That a TV show where a man in his thirties dresses in drag and plays a teenage girl can be not only confusingly heartfelt but seem utterly realistic is a strange prospect. And yet Australian comedian Chris Lilley’s genius six-part mockumentary series Summer Heights High (2007) somehow manages to do just that.
Pretending to be a documentary shot over a single term at an Australian state school, the show sees Lilley play, as well as a shallow teenage girl, a troubled Tongan teenage boy and an egoistic drama teacher, supported by a cast comprised entirely of non-actors. While aired on BBC Three in 2008 and considered a cult-classic by some, Lilley fails to be the household name that he has become in Australia in the UK.
Perhaps this is because the show is just far too provocative to become mainstream. For indeed, the characters are outrageous- take Mr G, who straight-facedly explains to the camera the concept of his musical ‘Tsunanarama’, a depiction of the Tsunami tragedy set to the music of Bananarama- and the show takes a risky approach to social issues such as race and class by having its characters be casually racist, for example. The result is that the viewer can often feel incredibly uncomfortable, and Lilley’s work (particularly his later shows) has consequently attracted wider debate about the nature of satire as a form, and whether or not characters with noxious views are acceptable in its name.
For the show is essentially an airing of society’s failings and embedded prejudices, with the school acting as a microcosm.
But if the satirist’s job is to tell us a society how we behave, warts and all, then Lilley certainly achieves this. For the show, with its character’s casual prejudices, is essentially an airing of society’s failings and embedded prejudices, with the school acting as a microcosm.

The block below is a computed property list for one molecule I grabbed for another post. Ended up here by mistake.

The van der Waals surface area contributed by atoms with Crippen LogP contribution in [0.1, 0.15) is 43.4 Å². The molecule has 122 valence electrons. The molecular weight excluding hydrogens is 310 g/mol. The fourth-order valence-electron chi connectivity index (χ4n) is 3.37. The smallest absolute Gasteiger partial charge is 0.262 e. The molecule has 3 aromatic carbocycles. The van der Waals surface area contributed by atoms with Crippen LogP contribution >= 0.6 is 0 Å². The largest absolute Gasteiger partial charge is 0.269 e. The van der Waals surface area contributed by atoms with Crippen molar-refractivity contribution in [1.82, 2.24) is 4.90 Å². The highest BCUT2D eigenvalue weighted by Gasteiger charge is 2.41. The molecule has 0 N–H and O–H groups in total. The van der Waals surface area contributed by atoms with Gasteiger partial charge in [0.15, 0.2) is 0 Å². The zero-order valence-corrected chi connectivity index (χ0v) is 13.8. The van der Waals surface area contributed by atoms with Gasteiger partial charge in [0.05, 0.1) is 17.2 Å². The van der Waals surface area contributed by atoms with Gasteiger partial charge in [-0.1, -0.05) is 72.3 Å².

Furthermore, the teenage characters, Jonah and Ja’mie- ‘I used to be Jamie, but I added the apostrophe in Year Eight’- in particular are very obviously products of society, exposing the pressures on young people to be tough, or cool, or conventionally attractive, and the inordinate amount of energy that is often spent on trying to be so. It is for this reason you can’t completely hate the characters despite their frequent monstrosity.
In fact, it is even impossible not to feel sympathy for the characters at some moments of extreme pathos in the show. Lilley is an expert at seamlessly moving between shocking humour and genuine heartfelt emotion: I challenge anyone not to be choked up by practically illiterate and anti-authority Jonah finally reading his story aloud and thanking his teacher in the final episode, returning to Summer Heights High for the final time after having been expelled. Indeed, delusional Jonah and the various hardships he experiences perhaps provides the emotional core of the show. That such emotional investment is possible is seemingly because of the way that Lilley does so realistically seem to completely become his characters. Many shows of a similar genre exploit the discrepancy between the actor and the character for laughs, but with Lilley it is easy to genuinely forget that he is a middle-aged man, which gives the show a distinctive psychological texture.
Even if not to your taste in humour (although it is widely and critically acknowledged as being very funny), Summer Heights High remains a unique and interesting show; if nothing else, through its simultaneously shocking yet undeniably realistic tone, it forces the audience to be confronted with what we as a society are responsible for.